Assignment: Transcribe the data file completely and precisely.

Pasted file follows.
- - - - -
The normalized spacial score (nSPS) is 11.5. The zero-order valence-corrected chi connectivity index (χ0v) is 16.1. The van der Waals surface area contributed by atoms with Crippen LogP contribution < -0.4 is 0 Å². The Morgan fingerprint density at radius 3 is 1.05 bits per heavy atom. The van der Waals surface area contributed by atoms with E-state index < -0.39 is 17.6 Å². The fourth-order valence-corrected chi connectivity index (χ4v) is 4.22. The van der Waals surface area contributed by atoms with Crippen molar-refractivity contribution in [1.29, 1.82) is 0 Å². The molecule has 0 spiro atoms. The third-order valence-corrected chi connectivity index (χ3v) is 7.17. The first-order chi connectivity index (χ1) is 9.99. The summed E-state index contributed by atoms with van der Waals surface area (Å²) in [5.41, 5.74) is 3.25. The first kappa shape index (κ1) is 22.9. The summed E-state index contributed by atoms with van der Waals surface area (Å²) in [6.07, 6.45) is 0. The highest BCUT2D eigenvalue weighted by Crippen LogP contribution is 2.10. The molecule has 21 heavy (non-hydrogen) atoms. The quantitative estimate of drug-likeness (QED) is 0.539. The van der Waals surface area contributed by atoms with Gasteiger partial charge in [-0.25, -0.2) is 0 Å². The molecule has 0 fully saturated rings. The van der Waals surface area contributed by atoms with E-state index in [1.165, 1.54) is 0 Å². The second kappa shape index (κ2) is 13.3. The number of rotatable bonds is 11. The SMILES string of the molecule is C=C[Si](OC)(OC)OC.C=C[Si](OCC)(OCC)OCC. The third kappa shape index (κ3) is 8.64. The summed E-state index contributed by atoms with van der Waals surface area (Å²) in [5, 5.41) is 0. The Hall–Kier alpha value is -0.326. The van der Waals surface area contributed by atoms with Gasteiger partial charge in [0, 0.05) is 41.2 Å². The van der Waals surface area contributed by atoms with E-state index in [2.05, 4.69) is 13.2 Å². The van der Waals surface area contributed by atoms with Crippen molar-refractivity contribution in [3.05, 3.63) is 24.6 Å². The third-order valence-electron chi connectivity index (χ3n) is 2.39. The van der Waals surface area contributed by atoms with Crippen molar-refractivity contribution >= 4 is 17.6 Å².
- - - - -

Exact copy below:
The normalized spacial score (nSPS) is 11.5. The zero-order valence-corrected chi connectivity index (χ0v) is 16.1. The van der Waals surface area contributed by atoms with Crippen LogP contribution < -0.4 is 0 Å². The Morgan fingerprint density at radius 3 is 1.05 bits per heavy atom. The van der Waals surface area contributed by atoms with E-state index < -0.39 is 17.6 Å². The fourth-order valence-corrected chi connectivity index (χ4v) is 4.22. The van der Waals surface area contributed by atoms with Crippen molar-refractivity contribution in [1.29, 1.82) is 0 Å². The molecule has 0 spiro atoms. The third-order valence-corrected chi connectivity index (χ3v) is 7.17. The first-order chi connectivity index (χ1) is 9.99. The summed E-state index contributed by atoms with van der Waals surface area (Å²) in [5.41, 5.74) is 3.25. The first kappa shape index (κ1) is 22.9. The summed E-state index contributed by atoms with van der Waals surface area (Å²) in [6.07, 6.45) is 0. The highest BCUT2D eigenvalue weighted by Crippen LogP contribution is 2.10. The molecule has 21 heavy (non-hydrogen) atoms. The quantitative estimate of drug-likeness (QED) is 0.539. The van der Waals surface area contributed by atoms with Gasteiger partial charge in [-0.25, -0.2) is 0 Å². The molecule has 0 fully saturated rings. The van der Waals surface area contributed by atoms with E-state index in [1.165, 1.54) is 0 Å². The second kappa shape index (κ2) is 13.3. The number of rotatable bonds is 11. The SMILES string of the molecule is C=C[Si](OC)(OC)OC.C=C[Si](OCC)(OCC)OCC. The third kappa shape index (κ3) is 8.64. The summed E-state index contributed by atoms with van der Waals surface area (Å²) in [5, 5.41) is 0. The Hall–Kier alpha value is -0.326. The van der Waals surface area contributed by atoms with Gasteiger partial charge in [0, 0.05) is 41.2 Å². The van der Waals surface area contributed by atoms with E-state index in [2.05, 4.69) is 13.2 Å². The van der Waals surface area contributed by atoms with Crippen molar-refractivity contribution in [3.05, 3.63) is 24.6 Å². The third-order valence-electron chi connectivity index (χ3n) is 2.39. The van der Waals surface area contributed by atoms with Crippen molar-refractivity contribution >= 4 is 17.6 Å².